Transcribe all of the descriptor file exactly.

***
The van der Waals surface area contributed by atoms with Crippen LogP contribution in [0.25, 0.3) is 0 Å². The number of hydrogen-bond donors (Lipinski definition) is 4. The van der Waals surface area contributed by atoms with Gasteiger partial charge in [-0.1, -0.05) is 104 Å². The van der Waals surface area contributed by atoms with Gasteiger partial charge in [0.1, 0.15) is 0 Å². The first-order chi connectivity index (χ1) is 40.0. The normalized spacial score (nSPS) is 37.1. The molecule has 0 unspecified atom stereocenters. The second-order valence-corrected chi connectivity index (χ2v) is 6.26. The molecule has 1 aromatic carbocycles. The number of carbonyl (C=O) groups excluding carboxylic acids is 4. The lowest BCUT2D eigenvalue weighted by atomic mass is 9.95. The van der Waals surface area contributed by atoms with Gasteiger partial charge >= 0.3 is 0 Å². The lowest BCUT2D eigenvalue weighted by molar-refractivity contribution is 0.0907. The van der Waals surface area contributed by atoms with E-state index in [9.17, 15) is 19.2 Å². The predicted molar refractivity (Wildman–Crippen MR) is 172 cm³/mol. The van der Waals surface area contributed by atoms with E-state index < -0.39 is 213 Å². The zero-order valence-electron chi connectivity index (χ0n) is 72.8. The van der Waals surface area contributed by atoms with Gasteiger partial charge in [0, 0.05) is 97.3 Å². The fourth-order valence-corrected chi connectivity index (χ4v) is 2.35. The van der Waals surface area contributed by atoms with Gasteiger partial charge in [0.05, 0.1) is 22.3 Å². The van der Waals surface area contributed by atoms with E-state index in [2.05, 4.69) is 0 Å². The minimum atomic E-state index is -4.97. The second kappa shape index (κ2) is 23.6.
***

The van der Waals surface area contributed by atoms with Crippen LogP contribution in [0.25, 0.3) is 0 Å². The number of hydrogen-bond donors (Lipinski definition) is 4. The van der Waals surface area contributed by atoms with Gasteiger partial charge in [-0.1, -0.05) is 104 Å². The van der Waals surface area contributed by atoms with Gasteiger partial charge in [0.1, 0.15) is 0 Å². The first-order chi connectivity index (χ1) is 40.0. The normalized spacial score (nSPS) is 37.1. The molecule has 0 unspecified atom stereocenters. The second-order valence-corrected chi connectivity index (χ2v) is 6.26. The molecule has 1 aromatic carbocycles. The number of carbonyl (C=O) groups excluding carboxylic acids is 4. The lowest BCUT2D eigenvalue weighted by atomic mass is 9.95. The van der Waals surface area contributed by atoms with Gasteiger partial charge >= 0.3 is 0 Å². The lowest BCUT2D eigenvalue weighted by molar-refractivity contribution is 0.0907. The van der Waals surface area contributed by atoms with E-state index in [9.17, 15) is 19.2 Å². The predicted molar refractivity (Wildman–Crippen MR) is 172 cm³/mol. The van der Waals surface area contributed by atoms with E-state index < -0.39 is 213 Å². The zero-order valence-electron chi connectivity index (χ0n) is 72.8. The van der Waals surface area contributed by atoms with Gasteiger partial charge in [0, 0.05) is 97.3 Å². The fourth-order valence-corrected chi connectivity index (χ4v) is 2.35. The van der Waals surface area contributed by atoms with Gasteiger partial charge in [0.05, 0.1) is 22.3 Å². The van der Waals surface area contributed by atoms with E-state index in [2.05, 4.69) is 0 Å². The minimum atomic E-state index is -4.97. The second kappa shape index (κ2) is 23.6.